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  1. #51
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    Shirk, the pivot is in exactly the same location as the heckler and that is why I moved it there. I borrowed some 83mm DH cranks from a buddy, I'm gonna go check those out in a minute here after a recuperate from a long day of riding (and crashing - yeesh).

  2. #52
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    Must just be optics, I thought it looked like you moved is back towards the seat tube.

  3. #53
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    Hmmm, nope.

    Well so the cranks clear no problem, chainring clearance on the other hand... that's a no go by a good .30". Bummer. I think I'm going to go for internal bearings. I'm sure there's something that's 33.9mm OD with a reasonable axle. i've got some tube I can turn down a tad and braze into the pivot tube. I might still use star nuts on the end of my axle to keep things in, maybe i'll turn some giant end caps to keep things clean in there, or heck, even use washers. ****.

  4. #54
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    Adarn

    What O/D is the pivot shell that you've brazed in there? If you could get it reamed out to 37mm, you have the choice of 20 or 25mm axle using 6904 (20mm) or 6805 (25mm) series bearings. If you can manage only 35mm bore, you are locked into a 17mm axle. It would be a special bearing to have an O/D of 34mm.....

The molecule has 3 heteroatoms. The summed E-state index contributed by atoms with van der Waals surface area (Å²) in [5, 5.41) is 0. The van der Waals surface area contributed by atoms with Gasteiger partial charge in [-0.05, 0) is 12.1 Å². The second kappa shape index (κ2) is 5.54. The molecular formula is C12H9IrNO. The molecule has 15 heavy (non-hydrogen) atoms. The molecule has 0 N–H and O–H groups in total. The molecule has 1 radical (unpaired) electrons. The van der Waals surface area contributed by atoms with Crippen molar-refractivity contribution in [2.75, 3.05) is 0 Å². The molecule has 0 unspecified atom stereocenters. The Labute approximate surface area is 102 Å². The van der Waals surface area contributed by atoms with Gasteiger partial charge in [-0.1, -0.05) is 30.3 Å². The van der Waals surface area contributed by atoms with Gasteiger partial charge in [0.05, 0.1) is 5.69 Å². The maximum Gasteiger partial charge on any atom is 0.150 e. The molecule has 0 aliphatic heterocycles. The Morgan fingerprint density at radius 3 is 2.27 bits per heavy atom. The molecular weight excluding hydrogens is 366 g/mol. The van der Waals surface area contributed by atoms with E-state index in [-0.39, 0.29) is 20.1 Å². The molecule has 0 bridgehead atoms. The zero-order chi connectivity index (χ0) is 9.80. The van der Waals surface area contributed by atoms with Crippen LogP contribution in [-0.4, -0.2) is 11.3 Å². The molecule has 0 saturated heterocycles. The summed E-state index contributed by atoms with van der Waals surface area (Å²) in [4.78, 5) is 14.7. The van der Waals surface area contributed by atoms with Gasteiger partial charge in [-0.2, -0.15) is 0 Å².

Eric
    If I don't make an attempt, how will I know if it will work?

  5. #55
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    yeah, I could only really use a 5/8" axle with the 33.9mm bore i have, it's a HT for 1 1/8" steerer. I actually think I might be able to get the current set up to work. I'm going to go ahead and try, worst case I'll resort to the internal bearings, but I may as well go ahead where I'm going now.

    I was checking out Walt's single pivot project digging back through his blog. I might end up going with .75" x 1.5" square tube like he did for the uprights of the swing arm. I think I can make my axle sleeve/clamp things the thickness of the inside of that tube (.654"). then I'll miter the square tube so that the edge of the clamps are exposed and the end caps can rest in there. It looks like this should clear the chain ring with not much room to spare.

    Boy am I learning a lot on this project! Probably won't make more progress until this weekend, but I'll update when I do. In the meantime, any and all advice is welcome...

  6. #56